There are around 64 million people living in the United Kingdom, so it will hardly come as a great surprise to learn that we – as a nation – produced 200 million tonnes of waste in 2012 (the latest year for which figures are available).
Three-quarters of this waste (150 million tonnes) comes from construction and industry. The construction industry is responsible for half off all waste generated in this country.
Household waste comprises 14% of all UK output, which is 28 million tonnes, or something like half a tonne of waste for every man, woman and child. (In fact it’s 437 kilos)
So, the big question is: What do you do with your half a tonne?
Government figures say that we recycle 43.9% of everything that we throw away. So, of your 437 kilos of personal rubbish, 192 kilos is recycled.
Now, that sounds impressive, but you need to remember that more than half is NOT recycled, and that 245 kilos of non-recycled rubbish you’ve produced is either burned (and lost forever) or buried in a hole in the ground, in a process called “landfill”.
Let’s scale that back up again: 245 kilos (just short of a quarter of a tonne per person) means that 15.7 million tonnes of domestic waste is either destroyed or buried each year, in the UK alone.
This isn’t good enough, and both the British government and the European parliament says that more needs to be done. We – as a country – have set ourselves a target of recycling at least half of all our waste by the year 2020.
Are we winning? The answer – sadly – is no. While our recycling figures have improved tremendously since the year 2000, we’ve been stalled at around 43% for the last few years, while some European countries have pushed on to nearly 100% recycling.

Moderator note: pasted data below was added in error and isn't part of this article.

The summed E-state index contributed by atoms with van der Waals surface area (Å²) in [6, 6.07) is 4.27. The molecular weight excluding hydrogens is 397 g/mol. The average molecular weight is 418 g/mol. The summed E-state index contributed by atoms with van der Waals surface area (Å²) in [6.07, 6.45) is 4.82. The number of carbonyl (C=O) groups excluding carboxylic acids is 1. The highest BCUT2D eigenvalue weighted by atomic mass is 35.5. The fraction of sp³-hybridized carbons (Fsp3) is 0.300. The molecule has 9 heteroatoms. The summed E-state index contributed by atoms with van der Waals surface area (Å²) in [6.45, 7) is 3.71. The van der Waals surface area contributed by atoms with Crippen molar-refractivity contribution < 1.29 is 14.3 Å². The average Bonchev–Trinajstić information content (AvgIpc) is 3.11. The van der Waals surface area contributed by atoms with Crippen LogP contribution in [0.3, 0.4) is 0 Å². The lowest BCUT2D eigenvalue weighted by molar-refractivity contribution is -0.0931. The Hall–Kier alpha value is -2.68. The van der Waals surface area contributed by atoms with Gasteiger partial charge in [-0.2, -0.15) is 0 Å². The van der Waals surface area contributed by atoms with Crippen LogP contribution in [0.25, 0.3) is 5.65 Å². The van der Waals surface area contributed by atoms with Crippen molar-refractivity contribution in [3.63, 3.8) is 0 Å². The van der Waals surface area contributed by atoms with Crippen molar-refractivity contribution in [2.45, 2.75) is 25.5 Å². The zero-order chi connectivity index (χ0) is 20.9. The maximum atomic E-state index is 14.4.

Why is this?
Some countries have had a long headstart on recycling – Germany was recycling waste goods way back in the 1980s, while the UK had a strong tradition of using landfill.
The problem is that our landfill sites are nearly full, and we need to work out new ways of processing our waste. Unfortunately, we’re a crowded nation compared to somewhere like Sweden, so it’s hard to build waste processing plants near to towns and cities, and people object to the smell and the ugly buildings.
We’re coming up with some great ideas to recycle our household waste into new things. Sometimes it’s new goods, sometimes it’s compost, and sometimes it’s electricity.
We produce a lot of rubbish in Britain, and one way to stop so much waste is to change our lifestyles to we throw out less to begin with.